Saturday, October 1, 2011

Fireplace & mantle: before & after

Bring out the trumpets people. Our living room makeover is now complete! It has been a very busy month around here but it's DONE. I won't lie, it has been tiring, often boring and very dirty but doing every single thing ourselves apart from installing the carpet has been satisfying too. The biggest job in the room was revamping our fireplace and mantle so this post is dedicated to that particular six-week slog.

In this earlier post, I showed you what we started with and our first steps plus finding and painting a mantle. Here are a few earlier pics for a quick recap.

After knocking out the bricks, some of the big holes were filled by replacing broken brick and covering with mortar. After leaving this to dry for a day, a coat of render was applied (below).

The render was then hand sanded smooth (below).

A coat of base coat plaster (below) was followed by a final coat plaster to give it a smooth finish.

Each layer needed a day to dry. This is what we ended up with after the final coat plaster.

At this point, our little old heater was looking worse and worse, although it was still doing a fine job of keeping us warm as you can see. We figured it couldn't hurt to try spray painting the brown woodgrain veneer using the black White Knight spray can we'd used on the chandelier.

After taping carefully, the Mister sprayed away et voila! A new lease on life for this old boy.

Tiling was next on the agenda but first we had to fix the surface beneath the old tiles. You can see we exposed a crazy mix of different wood under there so it had to go.

I got brave and used the circular saw to cut this piece of flooring, then screwed it down.

Next to go down was a piece of cement sheeting and some aluminium tile edge was measured up. A fair amount of YouTube tutorials were also viewed around this time! Who needs a tradie when you have your own two hands and YouTube :)

The Mister was busy replacing flooring in other parts of the room and fixing squeaky boards so I had to get on and lay some tiles. When a deadline is looming, it's amazing what you will just get on and do. The carpet was due to be installed three days later so what could I do but smear down some tile adhesive, shimmy a few tiles in place and push some spacers down? Apart from a scary moment near the end where I momentarily thought my careful measurements were off, it was too easy.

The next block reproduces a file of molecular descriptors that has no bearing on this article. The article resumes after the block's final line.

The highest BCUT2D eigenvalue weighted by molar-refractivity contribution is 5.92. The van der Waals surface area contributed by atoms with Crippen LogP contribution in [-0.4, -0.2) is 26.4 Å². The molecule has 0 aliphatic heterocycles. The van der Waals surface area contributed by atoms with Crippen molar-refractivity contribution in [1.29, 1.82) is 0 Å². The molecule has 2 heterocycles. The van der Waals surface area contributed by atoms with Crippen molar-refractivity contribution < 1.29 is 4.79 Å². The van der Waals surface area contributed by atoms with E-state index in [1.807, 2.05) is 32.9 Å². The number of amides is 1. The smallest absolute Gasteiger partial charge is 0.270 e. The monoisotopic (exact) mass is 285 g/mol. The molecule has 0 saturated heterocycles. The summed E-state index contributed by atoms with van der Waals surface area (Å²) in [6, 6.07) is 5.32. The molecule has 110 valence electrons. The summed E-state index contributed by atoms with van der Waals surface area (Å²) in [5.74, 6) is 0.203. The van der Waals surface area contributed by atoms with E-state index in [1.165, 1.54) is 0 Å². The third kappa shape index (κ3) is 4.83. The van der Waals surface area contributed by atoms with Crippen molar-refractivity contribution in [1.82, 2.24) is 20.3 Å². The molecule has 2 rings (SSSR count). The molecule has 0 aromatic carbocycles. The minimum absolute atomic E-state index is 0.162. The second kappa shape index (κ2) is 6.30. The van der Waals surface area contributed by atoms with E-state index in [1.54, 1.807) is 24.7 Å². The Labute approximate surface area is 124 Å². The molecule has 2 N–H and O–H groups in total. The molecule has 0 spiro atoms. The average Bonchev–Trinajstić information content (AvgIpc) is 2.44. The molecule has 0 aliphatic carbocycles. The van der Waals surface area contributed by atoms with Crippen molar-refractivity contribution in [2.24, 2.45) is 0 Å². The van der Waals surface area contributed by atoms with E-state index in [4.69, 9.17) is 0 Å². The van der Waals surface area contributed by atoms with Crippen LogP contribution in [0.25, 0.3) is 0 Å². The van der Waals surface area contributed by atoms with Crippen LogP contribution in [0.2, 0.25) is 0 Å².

Grouting the next night was the real challenge. We'd purchased ready made black grout in a tube and it seemed to get dry quickly and feel like it was setting before I could smooth it nicely between each tile. I may or may not have sworn at my husband in a state of stress! But I just kept smoothing it down as best I could then used a damp sponge a lot to get a nicer finish. By the time I fell into bed at 1.30am, I was feeling better about it.

In the morning, I saw this and felt rather pleased. After a bit of a clean up, I thought they looked a million bucks!

Later that morning, we had the carpet installed. It's a twist pile Godfrey Hirst carpet in a colour called Antique Linen. A few days later we drilled two holes into the chimney and inserted walls plugs and screws to hang the mantle. At some point we'll also reinforce the mantle with liquid nails. For now, we are just kicking back to admire it (and blog about it)!

Nothing better than a mantle to display beloved objects. I have already bought fabric to sew Christmas stockings that will hang on the mantlepiece! What a DIY nerd I have become. 

Oh, so much better, don't you think? Those green patterned bricks are but a distant memory. 


 The DIY Show Off Mod Vintage Life


  1. This comment has been removed by a blog administrator.

  2. Hi I was thinking of painting my old gas heater similar to yours, are you still happy with the result? I assume its not flaking off.

    1. Hi Roo, I am pleased to say that the paint looks exactly as it did when we painted it. The area that we painted gets warm but not too hot to touch so I think that has lessened the likelihood of it peeling. I really recommend trying it to give an old heater a new lease of life! Sure beats spending hundreds or thousands on a new one just for aesthetic reasons. Good luck!




Related Posts Plugin for WordPress, Blogger...